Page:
"I almost doubled my net worth in 12 months."
David Cole, 32, U.S. marine in Meridian, Miss.
"I began tracking my net worth a little over a year ago. As of September 2016, it landed at $44,000—not too shabby for someone bringing home about $50,000! (That’s a combination of my taxable income, plus military benefits like a housing and food allowance.) I already had an $8,000 emergency fund, no debt and was putting away more than 25 percent of my salary in a Roth IRA and military retirement account. Still, I thought there was more room for growth.
So I made a goal to save and invest about half my income each month. I don’t have cable or an expensive phone plan. I prep meals to keep food expenses under control. And I don’t care much about material things or buying the latest gadgets, which allows me to stretch my take-home pay. I do, however, allow myself some fun purchases, and don’t stress too much if I don’t save the full 50 percent every single month.
For example, when I went on vacation to Key West in August, I ended up saving just 25 percent of my income—but then made up for some of the shortfall another month, when I saved 65 percent. Giving myself some leeway keeps me motivated to keep going.
Today, my net worth sits at about $92,000—thanks to my high savings rate and a killer bull market—and I have no plans of slowing down on my way to $100,000."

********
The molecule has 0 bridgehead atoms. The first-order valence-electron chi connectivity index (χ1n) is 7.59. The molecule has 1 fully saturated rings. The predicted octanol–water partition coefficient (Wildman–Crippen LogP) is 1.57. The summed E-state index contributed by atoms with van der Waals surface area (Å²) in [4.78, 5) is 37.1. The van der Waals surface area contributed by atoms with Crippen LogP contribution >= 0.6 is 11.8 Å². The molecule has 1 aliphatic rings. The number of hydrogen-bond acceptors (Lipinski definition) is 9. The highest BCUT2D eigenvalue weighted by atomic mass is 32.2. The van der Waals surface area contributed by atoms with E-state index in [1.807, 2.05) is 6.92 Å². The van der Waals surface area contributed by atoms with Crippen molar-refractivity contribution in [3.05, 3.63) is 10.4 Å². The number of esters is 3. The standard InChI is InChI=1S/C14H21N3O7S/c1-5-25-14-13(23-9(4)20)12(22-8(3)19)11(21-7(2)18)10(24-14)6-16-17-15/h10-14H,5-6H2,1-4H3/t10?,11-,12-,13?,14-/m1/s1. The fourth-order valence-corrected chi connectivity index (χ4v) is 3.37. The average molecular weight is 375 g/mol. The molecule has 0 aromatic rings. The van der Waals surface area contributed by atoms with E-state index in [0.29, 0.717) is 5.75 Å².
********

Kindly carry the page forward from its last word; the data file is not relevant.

"I scored a 38-percent raise using some clever interview hacks."
Jessica Kay, 32, digital marketer in San Diego, Calif.
"I have one career tip that's never steered me wrong: not sharing my previous salary with a potential new employer. The way I look at it, how much I get offered should be based on my skills and experience—not what my last employer was willing to pay.
This strategy played a major role in boosting my salary from $72,000 to $100,000 when I landed a higher-level management position with another company last year. After six years in my previous role, my salary had stalled, and I knew I was worth more. I’m glad I listened to my instincts; the bump helped me pay off around $5,000 of debt and bankroll my wedding.
Whenever I’m asked about my salary, I respond with something like: ‘I usually like discussing compensation in terms of the value I can bring to this position. Given my experience, here's what I'm comfortable accepting.’ Then I confidently hit them with my qualifications to back up why I deserve that salary. It's all about proving your worth.
Of course, the salary piece is just one side of the coin; I also thoroughly prepare for interviews so it’s clear I’m a candidate worth paying well. To snag my 38-percent salary increase, I spent about three hours researching the company and practicing my responses to anticipated questions—especially ones that showcase specific skills and accomplishments.”
January 18, 2018
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